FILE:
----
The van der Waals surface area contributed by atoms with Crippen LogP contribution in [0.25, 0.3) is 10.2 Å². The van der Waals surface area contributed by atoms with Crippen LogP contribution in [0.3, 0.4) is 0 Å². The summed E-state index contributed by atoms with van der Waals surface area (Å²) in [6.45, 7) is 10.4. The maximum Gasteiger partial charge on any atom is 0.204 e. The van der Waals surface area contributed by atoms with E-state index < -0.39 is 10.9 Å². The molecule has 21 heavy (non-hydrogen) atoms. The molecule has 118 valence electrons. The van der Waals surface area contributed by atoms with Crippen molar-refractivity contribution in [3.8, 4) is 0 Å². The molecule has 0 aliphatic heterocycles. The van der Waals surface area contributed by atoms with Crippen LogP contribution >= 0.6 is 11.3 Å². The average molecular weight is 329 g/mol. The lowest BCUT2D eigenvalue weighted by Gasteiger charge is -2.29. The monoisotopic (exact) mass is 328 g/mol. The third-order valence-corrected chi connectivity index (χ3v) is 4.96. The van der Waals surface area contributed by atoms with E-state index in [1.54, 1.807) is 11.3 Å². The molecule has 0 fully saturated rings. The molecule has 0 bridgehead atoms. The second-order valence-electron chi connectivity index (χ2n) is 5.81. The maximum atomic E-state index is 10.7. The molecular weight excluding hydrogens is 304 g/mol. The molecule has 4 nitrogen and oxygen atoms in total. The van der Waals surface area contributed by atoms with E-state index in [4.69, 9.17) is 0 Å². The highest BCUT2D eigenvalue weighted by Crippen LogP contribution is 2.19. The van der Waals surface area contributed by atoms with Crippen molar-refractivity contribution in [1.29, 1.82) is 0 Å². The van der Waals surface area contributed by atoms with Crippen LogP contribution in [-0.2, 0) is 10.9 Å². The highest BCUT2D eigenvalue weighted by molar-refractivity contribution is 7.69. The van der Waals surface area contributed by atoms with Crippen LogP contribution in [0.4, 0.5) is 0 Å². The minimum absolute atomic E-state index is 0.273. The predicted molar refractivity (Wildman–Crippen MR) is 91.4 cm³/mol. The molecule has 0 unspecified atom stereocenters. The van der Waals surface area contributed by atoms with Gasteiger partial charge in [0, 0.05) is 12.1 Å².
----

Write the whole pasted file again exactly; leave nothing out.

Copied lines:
The van der Waals surface area contributed by atoms with Crippen LogP contribution in [0.25, 0.3) is 10.2 Å². The van der Waals surface area contributed by atoms with Crippen LogP contribution in [0.3, 0.4) is 0 Å². The summed E-state index contributed by atoms with van der Waals surface area (Å²) in [6.45, 7) is 10.4. The maximum Gasteiger partial charge on any atom is 0.204 e. The van der Waals surface area contributed by atoms with E-state index < -0.39 is 10.9 Å². The molecule has 21 heavy (non-hydrogen) atoms. The molecule has 118 valence electrons. The van der Waals surface area contributed by atoms with Crippen molar-refractivity contribution in [3.8, 4) is 0 Å². The molecule has 0 aliphatic heterocycles. The van der Waals surface area contributed by atoms with Crippen LogP contribution >= 0.6 is 11.3 Å². The average molecular weight is 329 g/mol. The lowest BCUT2D eigenvalue weighted by Gasteiger charge is -2.29. The monoisotopic (exact) mass is 328 g/mol. The third-order valence-corrected chi connectivity index (χ3v) is 4.96. The van der Waals surface area contributed by atoms with E-state index in [1.54, 1.807) is 11.3 Å². The molecule has 0 fully saturated rings. The molecule has 0 bridgehead atoms. The second-order valence-electron chi connectivity index (χ2n) is 5.81. The maximum atomic E-state index is 10.7. The molecular weight excluding hydrogens is 304 g/mol. The molecule has 4 nitrogen and oxygen atoms in total. The van der Waals surface area contributed by atoms with E-state index in [4.69, 9.17) is 0 Å². The highest BCUT2D eigenvalue weighted by Crippen LogP contribution is 2.19. The van der Waals surface area contributed by atoms with Crippen molar-refractivity contribution in [1.29, 1.82) is 0 Å². The van der Waals surface area contributed by atoms with Crippen LogP contribution in [-0.2, 0) is 10.9 Å². The highest BCUT2D eigenvalue weighted by molar-refractivity contribution is 7.69. The van der Waals surface area contributed by atoms with Crippen LogP contribution in [0.4, 0.5) is 0 Å². The minimum absolute atomic E-state index is 0.273. The predicted molar refractivity (Wildman–Crippen MR) is 91.4 cm³/mol. The molecule has 0 unspecified atom stereocenters. The van der Waals surface area contributed by atoms with Gasteiger partial charge in [0, 0.05) is 12.1 Å².